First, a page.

Our Planet

Only on Netflix


and it begins streaming today:

The visual images are stunning. We’ve seen similar ones frequently on BBC America. But while the narrator is familiar, the message is new:

Repeatedly, unambiguously, and urgently, Our Planet reminds its viewers that the wonders they are witnessing are imperiled by human action.”

“After meeting the endearing orangutans Louie, Eden, and Pluto, we are told that 100 of these apes die every week through human activity. We see Borneo’s jungle transforming into oil-palm monocultures in a time-lapse shot that is almost painful to watch. We’re told that Louie and Eden’s generation could be the last for wild orangutans.”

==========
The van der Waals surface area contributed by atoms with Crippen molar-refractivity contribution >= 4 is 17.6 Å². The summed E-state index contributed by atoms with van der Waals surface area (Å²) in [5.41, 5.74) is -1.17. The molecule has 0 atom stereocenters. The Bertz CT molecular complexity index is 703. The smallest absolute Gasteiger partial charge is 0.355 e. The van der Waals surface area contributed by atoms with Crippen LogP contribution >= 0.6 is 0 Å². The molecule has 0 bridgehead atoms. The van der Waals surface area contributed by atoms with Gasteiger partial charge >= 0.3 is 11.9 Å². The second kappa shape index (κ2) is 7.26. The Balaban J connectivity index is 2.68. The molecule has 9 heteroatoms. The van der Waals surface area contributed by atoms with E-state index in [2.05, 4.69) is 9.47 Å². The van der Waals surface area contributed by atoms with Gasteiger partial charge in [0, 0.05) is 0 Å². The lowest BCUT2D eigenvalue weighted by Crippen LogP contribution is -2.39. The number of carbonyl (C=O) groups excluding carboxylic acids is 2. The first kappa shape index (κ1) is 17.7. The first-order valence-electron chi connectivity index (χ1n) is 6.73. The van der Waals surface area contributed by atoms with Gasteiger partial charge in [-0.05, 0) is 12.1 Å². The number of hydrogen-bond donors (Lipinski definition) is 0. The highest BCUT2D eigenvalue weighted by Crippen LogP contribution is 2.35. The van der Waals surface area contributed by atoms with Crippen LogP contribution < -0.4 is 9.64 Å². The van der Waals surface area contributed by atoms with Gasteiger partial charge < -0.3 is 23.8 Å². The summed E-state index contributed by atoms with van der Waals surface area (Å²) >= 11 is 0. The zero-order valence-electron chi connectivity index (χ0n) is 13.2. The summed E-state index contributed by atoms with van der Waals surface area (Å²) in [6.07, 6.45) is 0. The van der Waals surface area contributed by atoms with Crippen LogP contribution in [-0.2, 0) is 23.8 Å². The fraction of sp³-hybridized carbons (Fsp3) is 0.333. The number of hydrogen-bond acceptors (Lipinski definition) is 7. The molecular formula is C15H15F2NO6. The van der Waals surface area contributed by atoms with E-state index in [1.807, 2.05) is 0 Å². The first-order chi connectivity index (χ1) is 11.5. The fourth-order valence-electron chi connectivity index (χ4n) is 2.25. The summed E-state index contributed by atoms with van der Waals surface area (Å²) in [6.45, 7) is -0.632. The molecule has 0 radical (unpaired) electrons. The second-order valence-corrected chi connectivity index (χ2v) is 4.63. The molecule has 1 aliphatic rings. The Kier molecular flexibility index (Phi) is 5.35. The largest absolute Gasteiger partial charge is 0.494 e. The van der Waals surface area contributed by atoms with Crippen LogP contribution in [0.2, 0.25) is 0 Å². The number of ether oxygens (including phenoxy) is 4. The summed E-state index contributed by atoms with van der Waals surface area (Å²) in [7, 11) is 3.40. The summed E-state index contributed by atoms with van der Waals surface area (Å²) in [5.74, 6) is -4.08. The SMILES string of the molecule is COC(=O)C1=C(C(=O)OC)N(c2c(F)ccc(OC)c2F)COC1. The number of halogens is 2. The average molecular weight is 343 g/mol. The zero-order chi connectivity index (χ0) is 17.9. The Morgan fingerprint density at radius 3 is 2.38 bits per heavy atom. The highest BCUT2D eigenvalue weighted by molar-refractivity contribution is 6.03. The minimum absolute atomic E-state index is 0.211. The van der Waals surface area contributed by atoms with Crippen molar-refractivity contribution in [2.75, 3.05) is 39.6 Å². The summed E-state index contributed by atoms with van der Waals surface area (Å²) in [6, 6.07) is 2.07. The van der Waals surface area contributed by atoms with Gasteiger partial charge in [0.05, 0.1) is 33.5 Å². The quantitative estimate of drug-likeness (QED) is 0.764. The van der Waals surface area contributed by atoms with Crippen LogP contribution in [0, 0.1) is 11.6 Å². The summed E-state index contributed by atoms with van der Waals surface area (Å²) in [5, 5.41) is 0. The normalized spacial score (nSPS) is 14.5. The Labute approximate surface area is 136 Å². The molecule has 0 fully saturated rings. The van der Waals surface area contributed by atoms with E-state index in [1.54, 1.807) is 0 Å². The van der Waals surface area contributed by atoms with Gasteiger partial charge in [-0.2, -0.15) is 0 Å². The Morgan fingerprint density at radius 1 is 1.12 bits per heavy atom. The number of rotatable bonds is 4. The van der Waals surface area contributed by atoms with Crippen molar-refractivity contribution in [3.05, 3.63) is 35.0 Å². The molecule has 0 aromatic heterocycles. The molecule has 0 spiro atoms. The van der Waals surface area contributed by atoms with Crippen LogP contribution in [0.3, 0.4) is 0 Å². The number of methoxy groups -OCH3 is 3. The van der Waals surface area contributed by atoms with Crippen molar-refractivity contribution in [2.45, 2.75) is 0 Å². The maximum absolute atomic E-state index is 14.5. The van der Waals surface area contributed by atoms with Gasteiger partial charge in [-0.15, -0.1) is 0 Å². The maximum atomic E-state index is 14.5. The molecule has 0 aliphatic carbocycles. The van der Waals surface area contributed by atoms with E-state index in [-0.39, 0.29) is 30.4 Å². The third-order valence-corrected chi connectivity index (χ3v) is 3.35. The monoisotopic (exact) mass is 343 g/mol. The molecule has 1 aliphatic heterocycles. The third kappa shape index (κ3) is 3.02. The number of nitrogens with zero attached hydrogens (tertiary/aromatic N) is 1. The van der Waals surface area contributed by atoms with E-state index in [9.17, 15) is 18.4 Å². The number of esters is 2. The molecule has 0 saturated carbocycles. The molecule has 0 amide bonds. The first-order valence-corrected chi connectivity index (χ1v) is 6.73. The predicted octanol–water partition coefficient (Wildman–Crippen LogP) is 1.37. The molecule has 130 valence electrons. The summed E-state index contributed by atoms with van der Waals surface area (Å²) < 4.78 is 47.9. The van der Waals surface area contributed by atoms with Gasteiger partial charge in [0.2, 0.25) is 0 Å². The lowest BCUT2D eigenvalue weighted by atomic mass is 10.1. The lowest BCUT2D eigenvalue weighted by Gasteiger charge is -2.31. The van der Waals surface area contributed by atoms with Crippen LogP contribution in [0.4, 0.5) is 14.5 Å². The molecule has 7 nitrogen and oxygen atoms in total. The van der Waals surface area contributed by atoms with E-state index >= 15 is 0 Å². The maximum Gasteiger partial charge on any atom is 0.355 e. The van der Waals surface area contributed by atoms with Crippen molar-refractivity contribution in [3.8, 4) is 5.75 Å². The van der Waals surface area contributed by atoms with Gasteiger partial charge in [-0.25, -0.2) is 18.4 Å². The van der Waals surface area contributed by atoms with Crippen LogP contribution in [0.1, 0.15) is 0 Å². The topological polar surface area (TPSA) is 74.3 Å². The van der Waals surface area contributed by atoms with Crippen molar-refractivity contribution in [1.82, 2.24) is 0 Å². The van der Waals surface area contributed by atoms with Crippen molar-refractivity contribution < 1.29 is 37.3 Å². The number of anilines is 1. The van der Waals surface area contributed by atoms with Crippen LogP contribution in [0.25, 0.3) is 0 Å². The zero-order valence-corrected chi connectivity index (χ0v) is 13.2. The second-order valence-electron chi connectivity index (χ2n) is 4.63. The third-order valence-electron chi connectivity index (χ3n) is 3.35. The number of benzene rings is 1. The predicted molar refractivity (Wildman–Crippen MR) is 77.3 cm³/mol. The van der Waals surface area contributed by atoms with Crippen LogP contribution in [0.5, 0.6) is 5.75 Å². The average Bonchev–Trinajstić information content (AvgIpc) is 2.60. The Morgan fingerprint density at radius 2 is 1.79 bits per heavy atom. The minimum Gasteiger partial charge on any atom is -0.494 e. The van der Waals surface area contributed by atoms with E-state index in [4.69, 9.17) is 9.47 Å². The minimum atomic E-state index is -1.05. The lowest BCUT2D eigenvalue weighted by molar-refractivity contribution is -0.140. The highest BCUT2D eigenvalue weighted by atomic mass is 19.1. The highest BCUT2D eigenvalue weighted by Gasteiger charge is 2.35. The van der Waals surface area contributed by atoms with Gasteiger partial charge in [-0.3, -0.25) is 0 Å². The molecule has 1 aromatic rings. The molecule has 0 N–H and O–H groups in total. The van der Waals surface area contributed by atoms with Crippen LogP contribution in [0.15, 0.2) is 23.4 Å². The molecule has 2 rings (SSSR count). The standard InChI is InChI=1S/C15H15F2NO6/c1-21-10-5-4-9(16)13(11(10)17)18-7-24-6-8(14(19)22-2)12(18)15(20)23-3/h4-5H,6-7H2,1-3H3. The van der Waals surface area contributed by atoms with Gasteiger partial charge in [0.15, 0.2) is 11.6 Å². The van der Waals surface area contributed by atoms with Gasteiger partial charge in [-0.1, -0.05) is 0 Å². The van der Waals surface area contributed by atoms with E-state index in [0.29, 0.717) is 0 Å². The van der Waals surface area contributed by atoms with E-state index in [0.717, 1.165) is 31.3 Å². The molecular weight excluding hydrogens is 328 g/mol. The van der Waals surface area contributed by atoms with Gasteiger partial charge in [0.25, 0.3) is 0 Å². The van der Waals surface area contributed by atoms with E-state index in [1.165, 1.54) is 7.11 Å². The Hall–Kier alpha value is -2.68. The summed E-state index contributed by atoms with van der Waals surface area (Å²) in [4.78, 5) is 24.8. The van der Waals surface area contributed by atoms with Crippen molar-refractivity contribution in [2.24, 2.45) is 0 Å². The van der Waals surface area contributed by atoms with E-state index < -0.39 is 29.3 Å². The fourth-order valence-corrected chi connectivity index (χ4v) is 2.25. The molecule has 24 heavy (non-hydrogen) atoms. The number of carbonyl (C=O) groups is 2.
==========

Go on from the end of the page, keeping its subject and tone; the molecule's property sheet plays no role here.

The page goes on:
“That’s not to say that Our Planet is a dour, finger-wagging downer—far from it. Most of the series is still joyful, but it is never allowed to be naively so.”

“There is optimism, too. Amid doom-laden warnings, the documentary highlights success stories in which conservation measures have allowed species to start bouncing back. When we watch five cheetah siblings do their best lion impressions and cooperatively bring down a wildebeest, Attenborough tells us that we get to enjoy such dramas only because the Serengeti has been protected for decades. And in a sequence of unexpected poignancy, wild horses, foxes, and wolves are seen thriving among the ruins of Chernobyl, the radiation a minor inconvenience compared with the boon of human absence. ‘In driving us out, the radiation has created space for wildlife to return,’ Attenborough says.
(All quotes from an article about the film in The Atlantic by Ed Yong)